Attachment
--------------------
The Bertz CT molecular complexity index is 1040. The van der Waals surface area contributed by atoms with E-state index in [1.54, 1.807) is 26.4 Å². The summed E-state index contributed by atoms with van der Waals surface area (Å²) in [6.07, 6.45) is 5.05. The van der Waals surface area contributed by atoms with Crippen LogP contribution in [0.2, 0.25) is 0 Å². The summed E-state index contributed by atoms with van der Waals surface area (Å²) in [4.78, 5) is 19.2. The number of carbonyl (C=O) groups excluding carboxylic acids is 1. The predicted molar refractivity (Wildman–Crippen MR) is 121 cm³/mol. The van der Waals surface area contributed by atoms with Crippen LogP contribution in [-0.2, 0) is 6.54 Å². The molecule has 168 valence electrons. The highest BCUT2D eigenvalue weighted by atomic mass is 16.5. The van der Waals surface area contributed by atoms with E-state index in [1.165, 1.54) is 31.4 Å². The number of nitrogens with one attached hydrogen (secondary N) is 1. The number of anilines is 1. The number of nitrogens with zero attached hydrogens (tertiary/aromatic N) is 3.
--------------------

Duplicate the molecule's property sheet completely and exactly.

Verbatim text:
The Bertz CT molecular complexity index is 1040. The van der Waals surface area contributed by atoms with E-state index in [1.54, 1.807) is 26.4 Å². The summed E-state index contributed by atoms with van der Waals surface area (Å²) in [6.07, 6.45) is 5.05. The van der Waals surface area contributed by atoms with Crippen LogP contribution in [0.2, 0.25) is 0 Å². The summed E-state index contributed by atoms with van der Waals surface area (Å²) in [4.78, 5) is 19.2. The number of carbonyl (C=O) groups excluding carboxylic acids is 1. The predicted molar refractivity (Wildman–Crippen MR) is 121 cm³/mol. The van der Waals surface area contributed by atoms with Crippen LogP contribution in [-0.2, 0) is 6.54 Å². The molecule has 168 valence electrons. The highest BCUT2D eigenvalue weighted by atomic mass is 16.5. The van der Waals surface area contributed by atoms with E-state index in [1.165, 1.54) is 31.4 Å². The number of nitrogens with one attached hydrogen (secondary N) is 1. The number of anilines is 1. The number of nitrogens with zero attached hydrogens (tertiary/aromatic N) is 3.